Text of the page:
“You learn them the first days of training,” said Bill Clayton, a local division chief with the California Department of Forestry and Fire Protection. “If you don’t learn them, you do a lot ofpush-ups.”

At the time the orders were adopted, an average of six wildland firefighters were fatally overrun by flames each year in the United States. By 2003, that number had dropped to two per year, according to a Forest Service study.

Many credit the Standard Orders and a string of other innovations – training, weather equipment, fire shelters, attack helicopters – with helping to save lives.

The devastating Cedar fire in 2003 started only about 1½ miles away from where the firefighters died in the Inaja blaze in 1956. Joseph said Inaja was on his mind as he helped direct the forces battling Cedar.

“It was one of those slides in the slide tray,” he said. “It played into the decision-making there.”

Part of the connection was personal. His father, Kenneth, worked for the Forest Service on Inaja. He was the crew boss who saw the flames and urged the men to get out of the canyon. He survived, but his best friend, Carlton Lingo, didn’t. Carlton Joseph is named after him.

Another part of Joseph’s thinking on the Cedar fire stemmed from the Standard Orders. They helped determine what not to do: send crew members into the San Diego River canyons to fight the fire by hand that first night.

“To hike people in, with no escape route and no safety zones (both required under the Standard Orders) – we don’t do business that way,” he said. “Had we put people in there, something similar to what happened before might have occurred there.” Wildland firefighter fatalities

A list of major wildfires in which five or more firefighters died:

1943: Hauser Creek, California,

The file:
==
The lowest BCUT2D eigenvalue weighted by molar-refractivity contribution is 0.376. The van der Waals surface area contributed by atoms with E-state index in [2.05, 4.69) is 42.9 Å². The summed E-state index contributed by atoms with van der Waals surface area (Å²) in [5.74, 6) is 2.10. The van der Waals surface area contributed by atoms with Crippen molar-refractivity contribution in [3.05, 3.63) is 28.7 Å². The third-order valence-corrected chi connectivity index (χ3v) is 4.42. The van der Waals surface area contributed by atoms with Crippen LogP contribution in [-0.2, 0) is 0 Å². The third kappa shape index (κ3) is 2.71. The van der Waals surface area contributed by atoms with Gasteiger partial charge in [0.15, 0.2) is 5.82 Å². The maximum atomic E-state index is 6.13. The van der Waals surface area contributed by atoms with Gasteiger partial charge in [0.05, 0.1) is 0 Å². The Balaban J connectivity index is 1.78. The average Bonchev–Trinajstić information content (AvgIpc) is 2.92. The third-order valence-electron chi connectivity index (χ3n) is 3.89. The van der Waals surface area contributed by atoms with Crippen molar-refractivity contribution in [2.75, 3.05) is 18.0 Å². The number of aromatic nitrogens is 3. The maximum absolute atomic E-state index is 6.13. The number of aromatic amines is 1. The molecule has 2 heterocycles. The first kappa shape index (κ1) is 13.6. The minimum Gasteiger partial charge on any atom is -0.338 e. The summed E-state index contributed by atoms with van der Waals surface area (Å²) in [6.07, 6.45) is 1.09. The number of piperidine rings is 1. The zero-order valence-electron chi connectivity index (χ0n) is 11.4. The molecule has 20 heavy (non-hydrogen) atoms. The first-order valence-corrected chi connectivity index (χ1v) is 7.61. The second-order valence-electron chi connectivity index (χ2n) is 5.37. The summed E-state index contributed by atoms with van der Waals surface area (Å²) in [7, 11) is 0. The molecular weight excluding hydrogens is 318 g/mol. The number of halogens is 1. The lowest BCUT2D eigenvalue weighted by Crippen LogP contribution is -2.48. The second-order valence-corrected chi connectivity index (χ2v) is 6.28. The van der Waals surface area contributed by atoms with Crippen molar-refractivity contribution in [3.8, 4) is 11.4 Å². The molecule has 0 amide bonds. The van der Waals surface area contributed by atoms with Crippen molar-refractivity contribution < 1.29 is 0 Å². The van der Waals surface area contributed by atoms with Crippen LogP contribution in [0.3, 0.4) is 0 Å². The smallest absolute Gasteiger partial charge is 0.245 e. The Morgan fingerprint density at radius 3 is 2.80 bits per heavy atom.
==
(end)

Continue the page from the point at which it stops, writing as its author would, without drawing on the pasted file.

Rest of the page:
11 firefighters killed

1949: Mann Gulch, Montana, 13

1953: Rattlesnake, California, 15

1956: Inaja, California, 11

1959: Decker, California, 6

1966: Loop, California, 12

1968: Canyon, California, 8

1990: Dude, Arizona, 6

1994: South Canyon, Colorado, 14

2006: Esperanza, California, 5

SOURCES: National Wildfire Coordinating Group; International Association of Wildland Fire; U.S. Forest Service

Most veteran firefighters have similar stories. Patrick Withen, a University of Virginia sociologist who has worked 24 summers as asmokejumper, said he’s been in tricky situations where the orders pop automatically into hishead: “Now where exactly is my lookout?”

But some of the orders can also be frustratingly vague, Withen said. The lastone, for example, says, “Fight fire aggressively, having provided for safetyfirst.”

Asked Withen: “How do you use that?”

Compounding the problem, the Standard Orders aren’t the only list firefighters are supposed to know. There is also a list of 18 potentially dangerous situations; another with seven rules concerning downhill fire-line construction; four common denominators of wildland fire tragedies; the LCES (Lookouts, Communication, Escape routes, Safety zones); and others. Withen added all the rules once and came up with 59.

Some of the guidelines overlap. A few years ago, Withen proposed consolidating them into 10 “essential” factors in wildland firefighting that could be monitored for safety during a blaze. He said he’s received positive feedback from other firefighters, but no official endorsement.

Controversy about the effectiveness of the Standard Orders has been swirling since 1994, when 14 firefighters perished in the South Canyon blaze in Colorado. The investigation blamed a “can-do” attitude that led crew members to violate eight of the 10 rules.

“There was almost a moral outrage on the part of the investigators that the rules had been broken,” said Ziegler, the Purdue professor. She said fire administrators “lowered the boom,” issuing edicts that the orders should never beviolated.

One of the investigators, Ted Putnam, a Forest Service firefighter and equipment specialist from Montana, refused to sign the final report. He argued that the orders are flawed and too easily used to point fingers – a way for management to avoid responsibility for shortcomings in organization and supervision.

He said more attention should be paid to the “human factors” on a fire line, such as sleep loss and fitness level, and that better training is needed for decision making in stressful conditions.

His feelings were echoed in a subsequent survey of wildland firefighters. They urged development of “a safety culture that encourages people to think rather than just obey the rules.”

Forest Service officials are moving in that direction, with more training in situational awareness, leadership and risk management. “We’re not there yet, but we’re making strides,” Joseph said.

Nobody expects the Standard Orders to disappear anytime soon.

“It is almost a sacred text,” Ziegler said. “It means a lot to firefighter culture, and people are afraid to change it. The orders are traditional. They function, in a way, as a memorial to the dead.”